Saturday, November 19, 2011

Last Train to Paradise


Anyone who has ever traveled on that long road from Miami to Key West has seen the many abandoned bridges alongside the highway has to wonder of their story and the era and people who traveled on them, heading south to paradise.

Wanting to learn more of the area, I found this book, Last Train to Paradise by Les Standiford, and braced myself for a potentially boring list of facts and dates. Was I ever surprised! Written by a novelist, it reads as a very interesting story instead of like an 8th grade Florida history textbook.

I was captured by the first paragraph, it starts out with Hemingway securing his boat and house after reading the weather predictions. The description of the hurricane of 1935 (before storms were named) was fascinating, I found myself bracing for the wind.

The story chronicles the life of Henry Flagler, one of the richest men in the world at the time he began his Florida railroad project (around 1905), who partnered with John D. Rockefeller to create Standard Oil Company. Traveling to Florida for his wife's poor health, he fell in love with the east coast beaches and built great hotels from Saint Augustine to Miami, along the course of his railroad south. When he reached the end of the mainland he proceeded on with one of the most difficult engineering projects to date, building the railroad to Key West. It took 7 years, nearly $30 million, 42 bridges. As a businessman, his reasoning was not only tourists who would pay to take his train to the Keys, but the construction of the Panama Canal was underway and he predicted an increase of ships stopping in Key West, offloading their cargo onto his railroad for the trek north.

Folks are probably getting tired of me quoting from the book, as we drive around I point out things...


Casa Marina - built by Flagler and opened in 1920, all concrete and steel, did you know the walls are 2 feet thick at the base, and the military took it over during the Cuban Missile Crisis in the 60s?



Do you know why the bridge at Bahia Honda is so much taller than the other bridges built over the water, it is because the channel is deep there and the engineers figured that for every foot down of water you had to go the equal amount above the water with the bridge for possible water surge.



The Long Key viaduct was based on the design of the Roman aqueduct, the arches are poured concrete, they started out at one shore building one arch at a time, working off of barges, but they didn't build it continuous, they built one arch, then skipped one, then built another one, going back later to build the ones in between. This bridge was one of Flagler's favorites, he was so proud of the way it looked, but was dismayed when he realized the passengers on the train would not be able to see it at all. So he commissioned a photographer to be positioned on a barge to capture the train going by on the bridge, this photo became iconic for the railroad.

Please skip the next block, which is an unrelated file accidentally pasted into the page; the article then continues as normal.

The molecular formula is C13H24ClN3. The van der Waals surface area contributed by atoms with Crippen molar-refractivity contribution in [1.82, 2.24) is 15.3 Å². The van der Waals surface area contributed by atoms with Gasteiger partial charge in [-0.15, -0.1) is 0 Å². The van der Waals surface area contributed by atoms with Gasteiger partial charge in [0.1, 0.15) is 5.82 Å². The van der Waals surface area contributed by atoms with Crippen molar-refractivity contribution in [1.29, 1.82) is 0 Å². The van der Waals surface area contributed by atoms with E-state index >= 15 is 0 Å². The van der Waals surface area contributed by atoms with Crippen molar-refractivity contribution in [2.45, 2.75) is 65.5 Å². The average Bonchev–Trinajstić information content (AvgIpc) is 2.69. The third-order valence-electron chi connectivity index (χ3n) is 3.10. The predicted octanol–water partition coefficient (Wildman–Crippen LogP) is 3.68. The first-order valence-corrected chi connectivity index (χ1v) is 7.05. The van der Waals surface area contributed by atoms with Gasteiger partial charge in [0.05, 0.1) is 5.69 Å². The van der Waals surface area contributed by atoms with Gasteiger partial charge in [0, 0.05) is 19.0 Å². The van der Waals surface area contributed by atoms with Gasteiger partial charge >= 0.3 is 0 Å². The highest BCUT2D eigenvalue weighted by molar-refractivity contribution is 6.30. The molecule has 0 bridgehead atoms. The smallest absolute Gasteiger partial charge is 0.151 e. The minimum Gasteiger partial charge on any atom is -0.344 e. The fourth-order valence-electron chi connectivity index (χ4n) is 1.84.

Being in a construction family, the construction details were very interesting, which I shared with Buddy as I was reading the book. About the special concrete additive brought in from Europe to strengthen the concrete to stand up to the salt water etc, as 'American concrete' was not good enough, and how they had to bring fresh water down on boats from the mainland to mix with the concrete.

More than 400 people died when the hurricane of 1935 completely destroyed a 30 mile wide swath from Tavernier to Vaca Key, the storm is the most intense hurricane to ever strike the United States since reliable records began in 1851.

The railroad could have been repaired, replaced, but by that time another engineering feat was well on its way, the automobile. It was decided to build an overseas highway and the railroad right-of-way was sold to the state for $640,000, the end of the railroad to Key West.

Unlike old generals, the old Flagler bridges do not appear to be fading away. The three principle bridges are the Long Key Bridge, the Knight's Key (Seven Mile) Bridge and the Bahia Honda Bridge. They are the only ones currently listed in the National Register of Historic Places. ~Sustainable Visions

So the next time you are driving on highway #1, look over at the old bridges alongside the new highway, see if you can catch a ghostly glimpse of the last train to paradise, don't forget to smile and wave!


1 comment:

Bonnie Jacobs said...

I rode the train south from Chattanooga to Flagler Beach and Daytona. My aunt Bonnie took me on vacation with her, when I was seven (in the fall of 1947). It was shortly after a hurricane, and winds along the beach, and even along the streets, whipped grains of sand against my bare legs. We ended up staying there only one week, instead of two because of the stinging sand. I remember we lodged in a home, a bed and breakfast sort of place. On the way, the rocking train made me "car sick," so I was taken to the dining car, where I was given a lemon! I don't remember if it helped.